Scale Analysis of Marine Winds in Straits and along Mountainous Coasts

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  • 1 Pacific Marine Environmental Laboratory, NOAA, Seattle, WA 98115
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Abstract

The complicated wind regimes in straits which develop in response to difFerent large-scale pressure fields are investigated by scale analysis of the equations of motion. Adjustment of the mass and motion fields in straits O(lOs km) in width is governed by four nondimensional numbers: separate along- and cross-strait Rossby numbers, a strait drag coefficient, and a stratification parameter, which relates the internal Rossby radius of deformation to the width of the strait. The wind field is in approximate geostrophic balance with an imposed cross-channel pressure gradient. An along-channel pressure gradient is primarily balanced by ageostrophic acceleration of the wind field down the axis of the strait (the gap wind). Vertical motion and the accompanying horizontal divergence in the near-surface wind field can be large even for moderately stable stratification; as a consequence, there may be particularly abrupt transitions of the surface wind field at the exits of straits, where there is a rapid change of the scaling parameters to match coastal conditions.

The scale analysis also applies to open coasts with the Rossby radius of deformation replacing the width of the strait as the offshore length scale. For the mountainous coasts along Alaska, Canada and Norway, a typical Rossby radius is 0(80 km); within this distance an alongshore pressure gradient Will be principally balanced by the ageostrophic terms in the momentum equation. Since the coastal Rossby radius is smaller than the grid size of present numerical weather prediction models, geostrophic adjustment is not correctly modeled for landfalling storms along mountainous coasts.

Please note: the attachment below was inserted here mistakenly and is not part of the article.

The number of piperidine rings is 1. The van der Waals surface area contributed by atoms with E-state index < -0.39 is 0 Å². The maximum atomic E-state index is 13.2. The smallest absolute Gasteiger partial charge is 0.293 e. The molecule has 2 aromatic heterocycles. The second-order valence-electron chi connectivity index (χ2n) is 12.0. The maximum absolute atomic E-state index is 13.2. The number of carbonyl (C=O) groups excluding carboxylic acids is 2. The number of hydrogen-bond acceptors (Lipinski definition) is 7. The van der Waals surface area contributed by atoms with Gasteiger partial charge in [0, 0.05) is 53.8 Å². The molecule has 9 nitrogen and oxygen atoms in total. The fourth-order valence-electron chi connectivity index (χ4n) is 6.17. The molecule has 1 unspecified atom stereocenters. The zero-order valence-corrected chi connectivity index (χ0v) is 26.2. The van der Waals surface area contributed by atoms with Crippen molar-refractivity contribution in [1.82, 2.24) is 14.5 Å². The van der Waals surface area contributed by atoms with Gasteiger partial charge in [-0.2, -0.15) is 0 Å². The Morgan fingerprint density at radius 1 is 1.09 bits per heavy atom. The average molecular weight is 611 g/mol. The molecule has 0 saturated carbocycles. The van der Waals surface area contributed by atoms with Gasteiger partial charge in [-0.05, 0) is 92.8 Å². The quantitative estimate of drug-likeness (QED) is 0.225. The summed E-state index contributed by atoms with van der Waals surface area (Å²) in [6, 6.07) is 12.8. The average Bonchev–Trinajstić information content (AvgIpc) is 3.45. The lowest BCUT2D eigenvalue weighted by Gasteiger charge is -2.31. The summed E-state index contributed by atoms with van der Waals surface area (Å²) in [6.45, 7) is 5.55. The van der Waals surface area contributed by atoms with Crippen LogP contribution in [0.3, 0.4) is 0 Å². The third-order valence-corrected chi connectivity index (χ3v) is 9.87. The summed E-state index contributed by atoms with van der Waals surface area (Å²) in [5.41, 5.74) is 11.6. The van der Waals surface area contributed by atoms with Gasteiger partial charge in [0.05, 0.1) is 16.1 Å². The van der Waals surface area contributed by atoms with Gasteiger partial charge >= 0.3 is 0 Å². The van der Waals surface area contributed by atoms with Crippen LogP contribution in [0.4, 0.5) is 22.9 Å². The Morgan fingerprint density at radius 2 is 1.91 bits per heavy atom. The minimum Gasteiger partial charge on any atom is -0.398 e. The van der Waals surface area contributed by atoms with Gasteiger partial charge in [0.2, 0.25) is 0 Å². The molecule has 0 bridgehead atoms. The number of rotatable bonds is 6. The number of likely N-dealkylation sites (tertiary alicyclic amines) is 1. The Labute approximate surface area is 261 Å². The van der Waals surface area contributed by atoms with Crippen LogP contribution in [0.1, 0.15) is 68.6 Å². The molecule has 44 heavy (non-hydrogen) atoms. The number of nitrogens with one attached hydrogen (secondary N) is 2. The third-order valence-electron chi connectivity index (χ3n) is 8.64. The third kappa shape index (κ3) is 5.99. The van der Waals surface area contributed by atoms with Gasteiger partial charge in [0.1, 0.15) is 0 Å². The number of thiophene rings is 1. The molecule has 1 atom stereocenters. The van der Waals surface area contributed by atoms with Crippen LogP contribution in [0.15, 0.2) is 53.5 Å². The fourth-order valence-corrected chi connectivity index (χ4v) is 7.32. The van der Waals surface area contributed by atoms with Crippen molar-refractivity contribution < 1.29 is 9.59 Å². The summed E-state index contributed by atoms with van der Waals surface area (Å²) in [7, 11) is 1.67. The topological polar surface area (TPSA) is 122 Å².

Abstract

The complicated wind regimes in straits which develop in response to difFerent large-scale pressure fields are investigated by scale analysis of the equations of motion. Adjustment of the mass and motion fields in straits O(lOs km) in width is governed by four nondimensional numbers: separate along- and cross-strait Rossby numbers, a strait drag coefficient, and a stratification parameter, which relates the internal Rossby radius of deformation to the width of the strait. The wind field is in approximate geostrophic balance with an imposed cross-channel pressure gradient. An along-channel pressure gradient is primarily balanced by ageostrophic acceleration of the wind field down the axis of the strait (the gap wind). Vertical motion and the accompanying horizontal divergence in the near-surface wind field can be large even for moderately stable stratification; as a consequence, there may be particularly abrupt transitions of the surface wind field at the exits of straits, where there is a rapid change of the scaling parameters to match coastal conditions.

The scale analysis also applies to open coasts with the Rossby radius of deformation replacing the width of the strait as the offshore length scale. For the mountainous coasts along Alaska, Canada and Norway, a typical Rossby radius is 0(80 km); within this distance an alongshore pressure gradient Will be principally balanced by the ageostrophic terms in the momentum equation. Since the coastal Rossby radius is smaller than the grid size of present numerical weather prediction models, geostrophic adjustment is not correctly modeled for landfalling storms along mountainous coasts.

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